CON: Banning bags would cut jobs, introduce other issues
Jan. 23, 2011 at 11 p.m.
Updated Jan. 22, 2011 at 7:23 p.m.
A number of Victoria stores recycle plastic bags. Those stores include:
H-E-B, 1505 E. Rio Grande St.
H-E-B Plus, 6106 N. Navarro St.
Target, 7608 N.E. Zac Lentz Parkway
Sam's Club, 9202 N. Navarro St.*
Walmart, 9002 N. Navarro St.
*Sam's Club does not have bins set up for bag recycling but accepts the bags at its service desk.
A ban on plastic bags would affect thousands of jobs, including those who make and sell bags, people who make the resins and even the ink that goes into bags' designs, said Glenda Peterson, operations manager for Texas Poly, Inc., in Euless.
"Going green and protecting the planet is wonderful," she said. "I try to go green. But if it came to something like that, I'd lose my job."
Texas Poly, Inc. sells grocery bags, but does not make them. Most of the company's business goes toward food packaging and high-end bags for stores, Peterson said, explaining the company also supplies bags for a Victoria tortilla company.
A California city, San Francisco, banned non-compostable plastic bags in November 2007 at grocery stores that did at least $2 million in annual sales. Nearly a year later, a study indicated the move might not have reduced environmental impact, according to results posted at use-less-stuff.com.
Few people used reusable bags and those who didn't simply swapped out plastic for paper bags, often double-bagging their groceries, according to the report. That had potential to create even more waste, the report indicated.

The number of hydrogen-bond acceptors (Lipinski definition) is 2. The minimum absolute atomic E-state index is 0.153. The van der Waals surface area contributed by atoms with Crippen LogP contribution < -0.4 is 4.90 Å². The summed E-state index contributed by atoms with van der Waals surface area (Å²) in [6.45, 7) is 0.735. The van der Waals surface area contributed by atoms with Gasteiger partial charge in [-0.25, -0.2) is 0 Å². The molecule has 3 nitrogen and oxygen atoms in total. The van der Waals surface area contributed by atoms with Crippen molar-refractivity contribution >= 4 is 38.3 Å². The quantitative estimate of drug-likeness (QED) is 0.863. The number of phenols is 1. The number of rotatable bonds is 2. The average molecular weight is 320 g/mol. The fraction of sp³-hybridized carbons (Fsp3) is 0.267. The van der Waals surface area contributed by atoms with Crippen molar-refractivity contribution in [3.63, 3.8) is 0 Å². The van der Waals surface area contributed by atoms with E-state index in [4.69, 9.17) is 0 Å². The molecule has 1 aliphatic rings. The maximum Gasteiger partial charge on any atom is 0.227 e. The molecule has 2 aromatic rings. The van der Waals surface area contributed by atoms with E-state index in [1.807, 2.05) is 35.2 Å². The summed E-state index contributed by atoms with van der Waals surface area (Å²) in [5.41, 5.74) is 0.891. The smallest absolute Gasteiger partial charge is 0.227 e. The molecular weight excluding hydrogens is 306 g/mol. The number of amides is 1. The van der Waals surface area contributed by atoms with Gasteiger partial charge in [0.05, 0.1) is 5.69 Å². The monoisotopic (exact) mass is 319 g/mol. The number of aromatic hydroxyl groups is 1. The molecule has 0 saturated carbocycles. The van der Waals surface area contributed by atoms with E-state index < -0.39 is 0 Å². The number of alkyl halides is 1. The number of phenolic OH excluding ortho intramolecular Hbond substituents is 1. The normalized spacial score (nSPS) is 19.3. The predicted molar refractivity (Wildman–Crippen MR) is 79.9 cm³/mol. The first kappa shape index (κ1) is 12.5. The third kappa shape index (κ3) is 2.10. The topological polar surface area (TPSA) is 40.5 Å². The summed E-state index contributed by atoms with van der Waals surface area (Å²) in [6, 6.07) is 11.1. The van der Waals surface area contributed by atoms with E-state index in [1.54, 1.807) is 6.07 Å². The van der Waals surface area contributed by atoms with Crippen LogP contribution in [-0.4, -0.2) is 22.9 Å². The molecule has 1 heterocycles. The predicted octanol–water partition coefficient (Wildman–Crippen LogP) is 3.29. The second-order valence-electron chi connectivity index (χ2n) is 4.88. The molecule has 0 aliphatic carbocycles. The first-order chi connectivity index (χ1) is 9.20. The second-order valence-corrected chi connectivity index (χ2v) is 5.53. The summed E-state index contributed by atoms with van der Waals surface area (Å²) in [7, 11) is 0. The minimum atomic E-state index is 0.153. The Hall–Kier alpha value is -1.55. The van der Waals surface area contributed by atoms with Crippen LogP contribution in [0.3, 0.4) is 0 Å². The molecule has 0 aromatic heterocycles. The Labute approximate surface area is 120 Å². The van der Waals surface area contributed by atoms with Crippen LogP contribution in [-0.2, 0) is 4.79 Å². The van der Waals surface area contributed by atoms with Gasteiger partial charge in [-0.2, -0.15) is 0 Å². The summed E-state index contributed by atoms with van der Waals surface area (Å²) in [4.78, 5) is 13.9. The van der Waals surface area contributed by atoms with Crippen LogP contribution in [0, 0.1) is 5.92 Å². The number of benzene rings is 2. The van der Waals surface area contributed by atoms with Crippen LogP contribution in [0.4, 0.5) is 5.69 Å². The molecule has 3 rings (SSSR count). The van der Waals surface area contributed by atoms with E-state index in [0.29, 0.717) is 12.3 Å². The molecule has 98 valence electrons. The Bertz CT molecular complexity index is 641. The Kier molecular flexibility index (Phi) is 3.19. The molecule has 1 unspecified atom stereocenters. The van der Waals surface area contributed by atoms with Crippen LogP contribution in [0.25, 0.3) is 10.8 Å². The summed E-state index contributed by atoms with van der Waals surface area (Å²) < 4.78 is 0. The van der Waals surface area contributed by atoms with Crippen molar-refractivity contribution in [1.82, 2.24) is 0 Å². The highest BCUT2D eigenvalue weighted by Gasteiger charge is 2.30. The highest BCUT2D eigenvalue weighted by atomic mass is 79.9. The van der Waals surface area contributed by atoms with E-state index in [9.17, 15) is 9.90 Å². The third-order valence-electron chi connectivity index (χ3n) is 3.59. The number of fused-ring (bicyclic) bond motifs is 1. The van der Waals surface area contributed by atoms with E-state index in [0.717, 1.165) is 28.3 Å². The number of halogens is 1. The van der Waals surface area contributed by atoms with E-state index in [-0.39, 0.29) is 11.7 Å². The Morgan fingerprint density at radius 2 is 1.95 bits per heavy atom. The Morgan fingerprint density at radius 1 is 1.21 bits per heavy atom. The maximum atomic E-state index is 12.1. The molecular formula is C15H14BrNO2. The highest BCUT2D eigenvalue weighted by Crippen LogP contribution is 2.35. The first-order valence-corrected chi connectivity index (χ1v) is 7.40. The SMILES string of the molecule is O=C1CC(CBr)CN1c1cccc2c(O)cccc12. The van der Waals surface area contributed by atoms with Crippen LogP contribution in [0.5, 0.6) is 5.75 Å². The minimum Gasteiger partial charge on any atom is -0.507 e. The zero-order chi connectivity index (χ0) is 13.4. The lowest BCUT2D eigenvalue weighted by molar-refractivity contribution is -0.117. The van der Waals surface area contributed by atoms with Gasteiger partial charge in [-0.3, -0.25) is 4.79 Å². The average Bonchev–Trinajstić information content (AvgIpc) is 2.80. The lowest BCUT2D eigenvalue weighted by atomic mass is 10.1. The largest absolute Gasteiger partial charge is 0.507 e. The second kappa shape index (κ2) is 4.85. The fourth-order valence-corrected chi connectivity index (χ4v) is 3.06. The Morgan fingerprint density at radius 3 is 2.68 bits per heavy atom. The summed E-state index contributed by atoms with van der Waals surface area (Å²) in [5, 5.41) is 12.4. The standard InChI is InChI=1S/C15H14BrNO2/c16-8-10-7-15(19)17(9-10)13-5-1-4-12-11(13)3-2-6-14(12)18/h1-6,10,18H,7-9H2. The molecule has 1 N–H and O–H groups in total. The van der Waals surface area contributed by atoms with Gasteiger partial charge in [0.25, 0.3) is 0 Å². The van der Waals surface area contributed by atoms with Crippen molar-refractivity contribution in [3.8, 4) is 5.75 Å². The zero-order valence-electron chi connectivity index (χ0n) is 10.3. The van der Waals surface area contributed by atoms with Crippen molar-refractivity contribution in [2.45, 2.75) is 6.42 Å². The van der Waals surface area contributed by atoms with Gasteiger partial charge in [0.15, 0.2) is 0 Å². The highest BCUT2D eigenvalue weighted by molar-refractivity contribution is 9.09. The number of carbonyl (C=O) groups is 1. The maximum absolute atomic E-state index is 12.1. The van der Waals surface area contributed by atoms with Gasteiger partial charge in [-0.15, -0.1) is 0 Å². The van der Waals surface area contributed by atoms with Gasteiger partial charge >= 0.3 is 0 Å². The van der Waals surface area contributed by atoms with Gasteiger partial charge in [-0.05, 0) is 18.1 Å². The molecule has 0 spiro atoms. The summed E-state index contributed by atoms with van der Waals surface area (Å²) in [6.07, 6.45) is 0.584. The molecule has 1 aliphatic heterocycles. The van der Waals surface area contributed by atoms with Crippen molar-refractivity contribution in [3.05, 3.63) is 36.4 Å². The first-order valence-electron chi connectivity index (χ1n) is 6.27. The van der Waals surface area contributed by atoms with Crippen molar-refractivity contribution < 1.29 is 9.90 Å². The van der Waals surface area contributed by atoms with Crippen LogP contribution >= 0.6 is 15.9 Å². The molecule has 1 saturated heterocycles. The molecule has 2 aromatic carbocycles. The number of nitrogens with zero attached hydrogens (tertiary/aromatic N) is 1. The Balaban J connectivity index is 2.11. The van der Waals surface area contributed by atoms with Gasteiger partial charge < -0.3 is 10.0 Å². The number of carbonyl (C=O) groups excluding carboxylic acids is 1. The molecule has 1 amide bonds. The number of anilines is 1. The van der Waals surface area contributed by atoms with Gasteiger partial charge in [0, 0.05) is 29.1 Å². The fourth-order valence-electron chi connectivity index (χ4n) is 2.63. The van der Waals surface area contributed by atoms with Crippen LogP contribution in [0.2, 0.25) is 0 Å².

Sylvia Acosta, who owns SA Jewels, Etc., in Victoria, said she can see both sides of the issue. Banning plastic bags would cut out waste, but could also be a burden for small-business owners who might have to switch to more expensive bagging options.
Acosta uses a mixture of reusable plastic bags and paper bags at her store.
"I could see it getting expensive if I had to go to the reusable cloth ones," she said.
Plastic bags are the least expensive option for carryout in today's market, said Tony Myers, general manager and vice president for Inteplast's grocery retail business. As of now, there really isn't an alternative.
"From an environmental point of view, paper comes from trees and consumes a lot of energy to ship because of its weight," he said. "There's a misconception that you can eliminate or reduce using oil by eliminating plastics, but ours is made from natural gas."
Myers noted the bags are both recyclable and reusable.
"If you have a product that can be used over and over again, why ban it?" he asked.